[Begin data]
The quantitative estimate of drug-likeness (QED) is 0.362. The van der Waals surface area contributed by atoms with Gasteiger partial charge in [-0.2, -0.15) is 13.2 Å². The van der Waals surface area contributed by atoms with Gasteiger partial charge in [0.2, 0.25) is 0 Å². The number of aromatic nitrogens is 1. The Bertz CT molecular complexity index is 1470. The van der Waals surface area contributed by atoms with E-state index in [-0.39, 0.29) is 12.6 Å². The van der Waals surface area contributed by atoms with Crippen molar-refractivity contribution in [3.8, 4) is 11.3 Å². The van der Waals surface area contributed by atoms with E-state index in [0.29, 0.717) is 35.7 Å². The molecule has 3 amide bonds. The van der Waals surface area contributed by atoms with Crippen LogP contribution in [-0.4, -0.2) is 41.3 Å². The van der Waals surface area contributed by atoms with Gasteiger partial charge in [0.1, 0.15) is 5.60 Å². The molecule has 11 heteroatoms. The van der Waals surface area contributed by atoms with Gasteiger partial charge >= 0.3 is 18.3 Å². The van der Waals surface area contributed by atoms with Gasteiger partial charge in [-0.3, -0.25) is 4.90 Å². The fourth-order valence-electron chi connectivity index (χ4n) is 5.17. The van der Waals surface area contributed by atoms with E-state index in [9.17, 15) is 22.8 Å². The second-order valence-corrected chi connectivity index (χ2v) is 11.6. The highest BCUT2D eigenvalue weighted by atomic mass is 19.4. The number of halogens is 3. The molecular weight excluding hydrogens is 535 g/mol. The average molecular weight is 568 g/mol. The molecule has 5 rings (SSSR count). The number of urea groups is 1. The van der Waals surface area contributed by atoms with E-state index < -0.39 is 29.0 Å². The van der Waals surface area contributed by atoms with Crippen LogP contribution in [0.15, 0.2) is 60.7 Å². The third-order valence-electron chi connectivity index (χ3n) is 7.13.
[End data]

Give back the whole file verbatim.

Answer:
The quantitative estimate of drug-likeness (QED) is 0.362. The van der Waals surface area contributed by atoms with Gasteiger partial charge in [-0.2, -0.15) is 13.2 Å². The van der Waals surface area contributed by atoms with Gasteiger partial charge in [0.2, 0.25) is 0 Å². The number of aromatic nitrogens is 1. The Bertz CT molecular complexity index is 1470. The van der Waals surface area contributed by atoms with E-state index in [-0.39, 0.29) is 12.6 Å². The van der Waals surface area contributed by atoms with Crippen molar-refractivity contribution in [3.8, 4) is 11.3 Å². The van der Waals surface area contributed by atoms with E-state index in [0.29, 0.717) is 35.7 Å². The molecule has 3 amide bonds. The van der Waals surface area contributed by atoms with Crippen LogP contribution in [-0.4, -0.2) is 41.3 Å². The van der Waals surface area contributed by atoms with Gasteiger partial charge in [0.1, 0.15) is 5.60 Å². The molecule has 11 heteroatoms. The van der Waals surface area contributed by atoms with Gasteiger partial charge >= 0.3 is 18.3 Å². The van der Waals surface area contributed by atoms with Gasteiger partial charge in [-0.3, -0.25) is 4.90 Å². The fourth-order valence-electron chi connectivity index (χ4n) is 5.17. The van der Waals surface area contributed by atoms with E-state index in [9.17, 15) is 22.8 Å². The second-order valence-corrected chi connectivity index (χ2v) is 11.6. The highest BCUT2D eigenvalue weighted by atomic mass is 19.4. The number of halogens is 3. The molecular weight excluding hydrogens is 535 g/mol. The average molecular weight is 568 g/mol. The molecule has 5 rings (SSSR count). The number of urea groups is 1. The van der Waals surface area contributed by atoms with E-state index < -0.39 is 29.0 Å². The van der Waals surface area contributed by atoms with Crippen LogP contribution in [0.15, 0.2) is 60.7 Å². The third-order valence-electron chi connectivity index (χ3n) is 7.13.